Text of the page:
You will be glad to hear that I have figured out a sure-fire retirement scheme once I’m no longer getting the huge paychecks handed out to newspaper reporters: Breeding praying mantises!
No, wait, hear me out.
Aside from being the coolest insect (dragonfly aficionados may object), praying mantises are voracious predators of anything that moves. And that, I’m happy to say, includes the spotted lanternfly: videos exist online of mantises happily chomping away on this latest Scary Invasive Insect.
You probably don’t know the spotted lanternfly, but you will. First seen in the U.S. in southern Pennsylvania in 2014 after apparently arriving as egg masses on a shipment of stone from east Asia, it has established itself in six states, including southern Connecticut.
A few individuals have been found in Massachusetts, apparently carried there on trees or plants shipped into the state, and the New Hampshire Department of Agriculture is asking people to keep an eye out for it.
Interestingly they’re also asking you to keep an eye out for an invasive tree that is called the Tree of Heaven because it grows very quickly, not because it’s angelic. This tree, only a minor problem in New Hampshire because we’re at its northern range, is a preferred host of the lanternfly. This is a classic case of invasive species compounding each other: If we had killed off the Tree of Heaven there’s a chance the lanternfly wouldn’t have gotten established.
The climate emergency is a factor, too. New Hampshire’s winters used to keep a lot of bugs and plants from getting established, but our natural seasonal defense is fading away as temperatures rise.
This is bad news because the world is awash in invasive species that have thrived when removed from the ecological balance of their home range and have overwhelmed local species. Insects, aquatic plants, mammals, birds, fish, land plants – you name it; they come here from Asia or Europe or South America and do damage, and ours go there and do just as much damage.
We’re going to keep hearing about them as long as humans keep moving around the globe.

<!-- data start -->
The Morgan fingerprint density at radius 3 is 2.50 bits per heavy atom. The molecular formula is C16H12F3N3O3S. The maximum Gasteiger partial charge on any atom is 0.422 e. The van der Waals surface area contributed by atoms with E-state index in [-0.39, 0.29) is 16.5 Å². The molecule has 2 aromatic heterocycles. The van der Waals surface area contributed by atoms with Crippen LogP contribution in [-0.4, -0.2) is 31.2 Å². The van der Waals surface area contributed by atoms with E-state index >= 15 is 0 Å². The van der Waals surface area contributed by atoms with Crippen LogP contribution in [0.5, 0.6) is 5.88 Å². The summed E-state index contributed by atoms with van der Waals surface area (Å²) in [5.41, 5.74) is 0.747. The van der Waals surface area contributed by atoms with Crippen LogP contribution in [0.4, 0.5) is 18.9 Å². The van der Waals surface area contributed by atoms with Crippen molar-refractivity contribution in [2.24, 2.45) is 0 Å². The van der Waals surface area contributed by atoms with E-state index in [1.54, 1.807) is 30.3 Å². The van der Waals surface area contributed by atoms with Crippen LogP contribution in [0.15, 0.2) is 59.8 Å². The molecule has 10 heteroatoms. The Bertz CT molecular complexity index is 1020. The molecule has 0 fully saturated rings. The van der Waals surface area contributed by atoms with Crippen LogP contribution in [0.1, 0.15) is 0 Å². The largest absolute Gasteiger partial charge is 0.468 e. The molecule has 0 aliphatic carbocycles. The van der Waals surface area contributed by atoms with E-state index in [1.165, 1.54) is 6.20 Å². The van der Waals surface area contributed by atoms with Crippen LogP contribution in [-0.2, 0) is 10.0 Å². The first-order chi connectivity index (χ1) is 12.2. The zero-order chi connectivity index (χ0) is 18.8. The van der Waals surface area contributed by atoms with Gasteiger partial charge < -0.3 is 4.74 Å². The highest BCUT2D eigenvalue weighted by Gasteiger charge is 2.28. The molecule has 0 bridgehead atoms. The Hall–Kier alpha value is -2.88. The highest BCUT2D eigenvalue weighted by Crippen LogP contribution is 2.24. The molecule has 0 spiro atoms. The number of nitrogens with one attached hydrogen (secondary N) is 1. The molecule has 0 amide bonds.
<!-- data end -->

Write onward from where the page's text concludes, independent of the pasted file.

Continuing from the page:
The spotted lanternfly has the benefit of being beautiful in its adult form, with a red body and black-and-white spotted wings. But it has the drawback of feeding on lots of different plants (grapes in particular – vineyards are worried) and, like all invasive bugs, facing few predators or diseases here.
When it gets established, it’s not uncommon for entire tree trunks to get covered with such a seething mass of the insects that you can’t see the bark. It’s kind of gross.
Such scenes have led Philadelphians, an early hotbed of the invasion, to join the anti-lanternfly bandwagon with the enthusiasm they usually reserve for booing Santa Claus at football games. One family, for example, has created an app called Squishr that lets people record how many lanternflies they’ve killed, with extra credit for uploading a photo of the squished bug. As of the moment, the top score is 1,023.
As reported by Philly Voice, a local alternative paper, there are “Spotted Lanternfly Ninja” T-shirts, a song called “Die, die, die, spotted lanternfly” recorded by a local band and, as you might expect, bugcrushing-inspired drinking games at local bars.
That’s all well and good but I can’t imagine this kind of response will make any real dent in the invasion. Insect reproduction is orders of magnitude faster than any physical action that people can take.
It will require biological and chemical response to slow the spread and perhaps contain it. Hence my Granite State Mantis Production proposal. If nothing else, it will be a lot of fun.
As soon as I launch my Kickstarter fundraising, I’ll let you know.
In the meantime, if you see a spotted lanternfly you should let the state know: “Photos are good, specimens are better,” says the website, www.agriculture.nh.gov/divisions/plant-industry/spotted-lanternfly.htm
Dear Mr. Brooks,
I am doubtful that praying mantises will eat very many, if any, of the spotted lantern flies– but in the name of science, it is certainly worth testing.
Also, you mention the spotted lantern flies’ egg masses. So, would it be possible to find and destroy them as a way of eliminating vast numbers of the insects?